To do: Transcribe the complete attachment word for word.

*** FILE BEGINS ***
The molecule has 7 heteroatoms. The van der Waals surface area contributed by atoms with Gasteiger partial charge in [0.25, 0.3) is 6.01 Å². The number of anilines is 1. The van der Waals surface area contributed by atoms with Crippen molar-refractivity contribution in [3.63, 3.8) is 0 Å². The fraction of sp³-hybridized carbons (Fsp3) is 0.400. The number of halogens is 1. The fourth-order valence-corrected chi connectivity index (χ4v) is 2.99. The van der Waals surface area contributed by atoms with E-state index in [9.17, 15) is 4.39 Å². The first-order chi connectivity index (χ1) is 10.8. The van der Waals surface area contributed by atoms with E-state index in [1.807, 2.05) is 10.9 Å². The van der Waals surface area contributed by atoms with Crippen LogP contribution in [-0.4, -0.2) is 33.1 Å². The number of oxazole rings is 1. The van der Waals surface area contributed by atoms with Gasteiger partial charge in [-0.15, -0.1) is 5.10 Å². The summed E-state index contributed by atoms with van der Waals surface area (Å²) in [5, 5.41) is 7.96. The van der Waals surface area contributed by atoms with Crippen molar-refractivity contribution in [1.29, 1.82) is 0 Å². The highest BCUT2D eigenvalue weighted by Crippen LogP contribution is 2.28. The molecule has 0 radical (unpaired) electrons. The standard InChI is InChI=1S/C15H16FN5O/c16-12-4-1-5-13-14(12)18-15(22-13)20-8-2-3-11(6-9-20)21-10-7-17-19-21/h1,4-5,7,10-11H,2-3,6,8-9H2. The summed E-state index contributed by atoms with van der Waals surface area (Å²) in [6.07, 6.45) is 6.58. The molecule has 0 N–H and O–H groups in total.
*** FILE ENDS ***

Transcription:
The molecule has 7 heteroatoms. The van der Waals surface area contributed by atoms with Gasteiger partial charge in [0.25, 0.3) is 6.01 Å². The number of anilines is 1. The van der Waals surface area contributed by atoms with Crippen molar-refractivity contribution in [3.63, 3.8) is 0 Å². The fraction of sp³-hybridized carbons (Fsp3) is 0.400. The number of halogens is 1. The fourth-order valence-corrected chi connectivity index (χ4v) is 2.99. The van der Waals surface area contributed by atoms with E-state index in [9.17, 15) is 4.39 Å². The first-order chi connectivity index (χ1) is 10.8. The van der Waals surface area contributed by atoms with E-state index in [1.807, 2.05) is 10.9 Å². The van der Waals surface area contributed by atoms with Crippen LogP contribution in [-0.4, -0.2) is 33.1 Å². The number of oxazole rings is 1. The van der Waals surface area contributed by atoms with Gasteiger partial charge in [-0.15, -0.1) is 5.10 Å². The summed E-state index contributed by atoms with van der Waals surface area (Å²) in [5, 5.41) is 7.96. The van der Waals surface area contributed by atoms with Crippen molar-refractivity contribution in [1.29, 1.82) is 0 Å². The highest BCUT2D eigenvalue weighted by Crippen LogP contribution is 2.28. The molecule has 0 radical (unpaired) electrons. The standard InChI is InChI=1S/C15H16FN5O/c16-12-4-1-5-13-14(12)18-15(22-13)20-8-2-3-11(6-9-20)21-10-7-17-19-21/h1,4-5,7,10-11H,2-3,6,8-9H2. The summed E-state index contributed by atoms with van der Waals surface area (Å²) in [6.07, 6.45) is 6.58. The molecule has 0 N–H and O–H groups in total.